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Cardiologia. 1996 Jun;41(6):535-42.

Carotid atherosclerosis. Immunocytochemical analysis of the vascular and cellular composition in endarterectomies.

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  • 1Instituto de Estudios Oncol√≥gicos, Academia National de Medicina, Buenos Aires, Argentina.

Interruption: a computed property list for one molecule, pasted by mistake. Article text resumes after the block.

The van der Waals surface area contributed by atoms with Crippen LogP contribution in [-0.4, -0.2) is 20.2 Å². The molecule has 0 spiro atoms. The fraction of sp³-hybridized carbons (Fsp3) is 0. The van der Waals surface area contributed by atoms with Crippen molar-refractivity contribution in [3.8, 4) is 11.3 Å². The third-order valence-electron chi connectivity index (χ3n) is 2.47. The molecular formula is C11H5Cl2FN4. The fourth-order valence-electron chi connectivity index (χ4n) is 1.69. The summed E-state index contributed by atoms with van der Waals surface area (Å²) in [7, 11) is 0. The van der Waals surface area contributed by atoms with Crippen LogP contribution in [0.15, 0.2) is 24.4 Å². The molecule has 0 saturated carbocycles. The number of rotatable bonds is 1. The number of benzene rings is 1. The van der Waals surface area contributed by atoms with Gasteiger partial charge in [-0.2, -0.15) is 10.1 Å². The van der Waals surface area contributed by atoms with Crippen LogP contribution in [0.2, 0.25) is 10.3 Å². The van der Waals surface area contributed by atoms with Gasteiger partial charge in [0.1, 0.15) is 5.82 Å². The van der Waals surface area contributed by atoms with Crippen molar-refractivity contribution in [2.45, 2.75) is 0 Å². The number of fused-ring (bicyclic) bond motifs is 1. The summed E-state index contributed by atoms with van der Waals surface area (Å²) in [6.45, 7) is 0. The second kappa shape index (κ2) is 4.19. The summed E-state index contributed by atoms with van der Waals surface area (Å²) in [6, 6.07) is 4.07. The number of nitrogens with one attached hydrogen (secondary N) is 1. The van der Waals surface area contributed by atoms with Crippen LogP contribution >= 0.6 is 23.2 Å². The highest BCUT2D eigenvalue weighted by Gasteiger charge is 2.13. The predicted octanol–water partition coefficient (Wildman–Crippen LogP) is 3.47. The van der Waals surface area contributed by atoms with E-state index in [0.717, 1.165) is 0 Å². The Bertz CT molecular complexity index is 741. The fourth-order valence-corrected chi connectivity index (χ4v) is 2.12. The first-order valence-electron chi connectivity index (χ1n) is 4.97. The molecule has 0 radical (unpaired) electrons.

Papers dealing with rupture of carotid plaque surface are few in spite of the growing importance of the subject. The aim of this study was to analyze the cellular and vascular components of surgically excised carotid endarterectomies in order to obtain information about their role in the pathogenesis of the plaque rupture and intraplaque hemorrhage. Seventy-six surgical specimens of carotid endarterectomies were used for this study. The findings of immunophenotyping of the cellular constituents of the plaques were: 1) endothelial lining: the fibrous cap at the site of the rupture showed an eroded surface with loss of the endothelial lining. Conversely, in the remaining surface a continuous, not damaged row of endothelial cells stained with anti-CD31 and anti-CD34 was observed; 2) fibrous cap: the collagenous fibrous cap at the site of erosion was attenuated and the phenotypic characterization of the cells showed inflammatory components consisting mainly of macrophages (CD68 positive), 2/3 of the total infiltration. The remaining 1/3 was composed of T-lymphocytes and scarce B-lymphocytes. A close interaction between macrophages and capillaries and macrophages and T-lymphocytes was observed; 3) lipid cores: two different types of lipid cores could be depicted. Avascular or mildly vascularized lipid cores and highly vascularized, with neoformed vessels stained with CD34 and CD31. CD34 stained endothelia of all kind of vessels; conversely, neoformed vessels showed a weak stain with CD31. T-lymphocytes were found to be in close contact with neoformed vessels, and in some cases, migrating through the endothelial cells; 4) deeper layers of the plaque: the base and the shoulder of the plaques showed in 28/76 cases neoformed vessels, thin or thick walled, CD34 positive, generally surrounded by mild to extensive mononuclear infiltrates. Atherosclerotic plaques were found to belong to six different lesions: plaque rupture plus thrombosis (18/76, 23.6%), plaque rupture plus intraplaque hemorrhage plus thrombosis (18/76, 23.6%), intraplaque hemorrhage without plaque rupture (16/76, 21.0%), plaque rupture plus intraplaque hemorrhage (5/76, 6.5%), stable calcified non complicated plaque (14/76, 18.4%) and unstable, soft, non complicated plaque (5/76, 6.5%). The first four lesions were considered as "complicated lesions". Complicated plaques presented neoformed vessels in the periphery, shoulder and base of the plaque in 22/57 (38.5%) cases. Conversely only 1/14 (7.1%) of non complicated, stable calcified plaques presented neoformed vessels, (p < 0.05). Of note, the 5 causes of unstable, soft non complicated plaque presented neoformed vessels surrounding the plaque. In 10/57 (17.5%) complicated plaques unequivocal histological signs of old hemorrhages were found surrounding those vessels. Irrespective of presenting no rupture, 11/35 plaques showed a mononuclear infiltrate in the fibrous cap. In conclusion, rupture of carotid plaques (50% of the cases), is characterized by the presence of a macrophagic infiltration of the caps and by the direct apposition of T-lymphocytes to macrophages and a close relation of these cells to endothelial cells. This highly suggests a cell-to-cell interaction, which results in an inflammatory process. Intraplaque hemorrhage without rupture represented 21% of the endarterectomies. These lesions are not related to cap erosion, but to plaque vascularization. Most lipid cores were highly vascularized with neoformed vessels with macrophages and T-cells in close contact and in some cases disrupting the endothelium. The abrupt growing of the lipid core and/or an overproduction of oxygen free radicals could lead to the breakdown of core vessels and intraplaque hemorrhage.

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